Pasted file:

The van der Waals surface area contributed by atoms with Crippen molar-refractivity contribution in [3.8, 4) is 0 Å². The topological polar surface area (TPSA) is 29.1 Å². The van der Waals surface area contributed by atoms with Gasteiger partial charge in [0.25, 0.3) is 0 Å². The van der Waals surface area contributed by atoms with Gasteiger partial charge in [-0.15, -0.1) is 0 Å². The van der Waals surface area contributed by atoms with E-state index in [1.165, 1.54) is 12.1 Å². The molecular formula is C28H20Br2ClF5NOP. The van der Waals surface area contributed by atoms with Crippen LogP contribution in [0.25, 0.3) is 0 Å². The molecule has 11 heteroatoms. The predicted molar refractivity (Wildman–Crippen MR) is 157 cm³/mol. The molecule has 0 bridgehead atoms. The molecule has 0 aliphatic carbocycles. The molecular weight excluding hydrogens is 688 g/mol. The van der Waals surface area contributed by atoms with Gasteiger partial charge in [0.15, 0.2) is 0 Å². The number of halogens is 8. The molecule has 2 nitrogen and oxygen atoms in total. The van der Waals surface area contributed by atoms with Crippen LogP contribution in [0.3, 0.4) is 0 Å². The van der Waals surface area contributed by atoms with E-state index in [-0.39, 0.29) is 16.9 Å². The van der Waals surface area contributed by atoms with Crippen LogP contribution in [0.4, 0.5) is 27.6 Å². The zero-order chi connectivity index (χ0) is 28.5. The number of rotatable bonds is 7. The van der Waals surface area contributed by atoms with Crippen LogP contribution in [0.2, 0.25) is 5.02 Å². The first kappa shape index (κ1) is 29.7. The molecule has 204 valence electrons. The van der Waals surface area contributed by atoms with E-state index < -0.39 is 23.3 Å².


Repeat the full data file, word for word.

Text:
The van der Waals surface area contributed by atoms with Crippen molar-refractivity contribution in [3.8, 4) is 0 Å². The topological polar surface area (TPSA) is 29.1 Å². The van der Waals surface area contributed by atoms with Gasteiger partial charge in [0.25, 0.3) is 0 Å². The van der Waals surface area contributed by atoms with Gasteiger partial charge in [-0.15, -0.1) is 0 Å². The van der Waals surface area contributed by atoms with E-state index in [1.165, 1.54) is 12.1 Å². The molecular formula is C28H20Br2ClF5NOP. The van der Waals surface area contributed by atoms with Crippen LogP contribution in [0.25, 0.3) is 0 Å². The molecule has 11 heteroatoms. The predicted molar refractivity (Wildman–Crippen MR) is 157 cm³/mol. The molecule has 0 bridgehead atoms. The molecule has 0 aliphatic carbocycles. The molecular weight excluding hydrogens is 688 g/mol. The van der Waals surface area contributed by atoms with Gasteiger partial charge in [0.15, 0.2) is 0 Å². The number of halogens is 8. The molecule has 2 nitrogen and oxygen atoms in total. The van der Waals surface area contributed by atoms with Crippen LogP contribution in [0.3, 0.4) is 0 Å². The van der Waals surface area contributed by atoms with E-state index in [-0.39, 0.29) is 16.9 Å². The van der Waals surface area contributed by atoms with Crippen LogP contribution in [0.4, 0.5) is 27.6 Å². The zero-order chi connectivity index (χ0) is 28.5. The number of rotatable bonds is 7. The van der Waals surface area contributed by atoms with Crippen LogP contribution in [0.2, 0.25) is 5.02 Å². The first kappa shape index (κ1) is 29.7. The molecule has 204 valence electrons. The van der Waals surface area contributed by atoms with E-state index < -0.39 is 23.3 Å².